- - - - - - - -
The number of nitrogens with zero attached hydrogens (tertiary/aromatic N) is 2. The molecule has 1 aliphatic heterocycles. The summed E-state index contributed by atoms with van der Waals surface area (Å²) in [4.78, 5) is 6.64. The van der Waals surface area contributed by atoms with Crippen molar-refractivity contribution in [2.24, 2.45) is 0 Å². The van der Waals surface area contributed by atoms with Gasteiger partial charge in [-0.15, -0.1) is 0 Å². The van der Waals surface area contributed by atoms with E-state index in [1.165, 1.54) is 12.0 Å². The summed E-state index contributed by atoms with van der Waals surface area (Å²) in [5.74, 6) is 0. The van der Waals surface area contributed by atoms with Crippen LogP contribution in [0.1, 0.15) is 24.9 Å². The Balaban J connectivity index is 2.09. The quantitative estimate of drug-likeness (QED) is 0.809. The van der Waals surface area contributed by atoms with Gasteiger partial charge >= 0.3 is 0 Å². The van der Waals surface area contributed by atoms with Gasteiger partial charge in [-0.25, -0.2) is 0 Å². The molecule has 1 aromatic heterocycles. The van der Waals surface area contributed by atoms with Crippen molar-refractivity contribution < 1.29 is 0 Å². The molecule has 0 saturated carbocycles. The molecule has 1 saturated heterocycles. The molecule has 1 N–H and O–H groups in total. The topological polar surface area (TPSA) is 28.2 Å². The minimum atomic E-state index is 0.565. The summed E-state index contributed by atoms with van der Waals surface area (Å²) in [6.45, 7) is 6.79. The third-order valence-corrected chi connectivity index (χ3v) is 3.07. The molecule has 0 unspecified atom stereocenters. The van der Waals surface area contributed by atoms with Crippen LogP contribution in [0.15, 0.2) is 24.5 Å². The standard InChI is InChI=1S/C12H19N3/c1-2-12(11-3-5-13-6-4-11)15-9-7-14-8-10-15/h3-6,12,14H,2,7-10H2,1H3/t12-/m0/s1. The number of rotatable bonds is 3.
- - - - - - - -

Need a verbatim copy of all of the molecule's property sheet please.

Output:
The number of nitrogens with zero attached hydrogens (tertiary/aromatic N) is 2. The molecule has 1 aliphatic heterocycles. The summed E-state index contributed by atoms with van der Waals surface area (Å²) in [4.78, 5) is 6.64. The van der Waals surface area contributed by atoms with Crippen molar-refractivity contribution in [2.24, 2.45) is 0 Å². The van der Waals surface area contributed by atoms with Gasteiger partial charge in [-0.15, -0.1) is 0 Å². The van der Waals surface area contributed by atoms with E-state index in [1.165, 1.54) is 12.0 Å². The summed E-state index contributed by atoms with van der Waals surface area (Å²) in [5.74, 6) is 0. The van der Waals surface area contributed by atoms with Crippen LogP contribution in [0.1, 0.15) is 24.9 Å². The Balaban J connectivity index is 2.09. The quantitative estimate of drug-likeness (QED) is 0.809. The van der Waals surface area contributed by atoms with Gasteiger partial charge >= 0.3 is 0 Å². The van der Waals surface area contributed by atoms with Gasteiger partial charge in [-0.25, -0.2) is 0 Å². The molecule has 1 aromatic heterocycles. The van der Waals surface area contributed by atoms with Crippen molar-refractivity contribution < 1.29 is 0 Å². The molecule has 0 saturated carbocycles. The molecule has 1 saturated heterocycles. The molecule has 1 N–H and O–H groups in total. The topological polar surface area (TPSA) is 28.2 Å². The minimum atomic E-state index is 0.565. The summed E-state index contributed by atoms with van der Waals surface area (Å²) in [6.45, 7) is 6.79. The third-order valence-corrected chi connectivity index (χ3v) is 3.07. The molecule has 0 unspecified atom stereocenters. The van der Waals surface area contributed by atoms with Crippen LogP contribution in [0.15, 0.2) is 24.5 Å². The standard InChI is InChI=1S/C12H19N3/c1-2-12(11-3-5-13-6-4-11)15-9-7-14-8-10-15/h3-6,12,14H,2,7-10H2,1H3/t12-/m0/s1. The number of rotatable bonds is 3.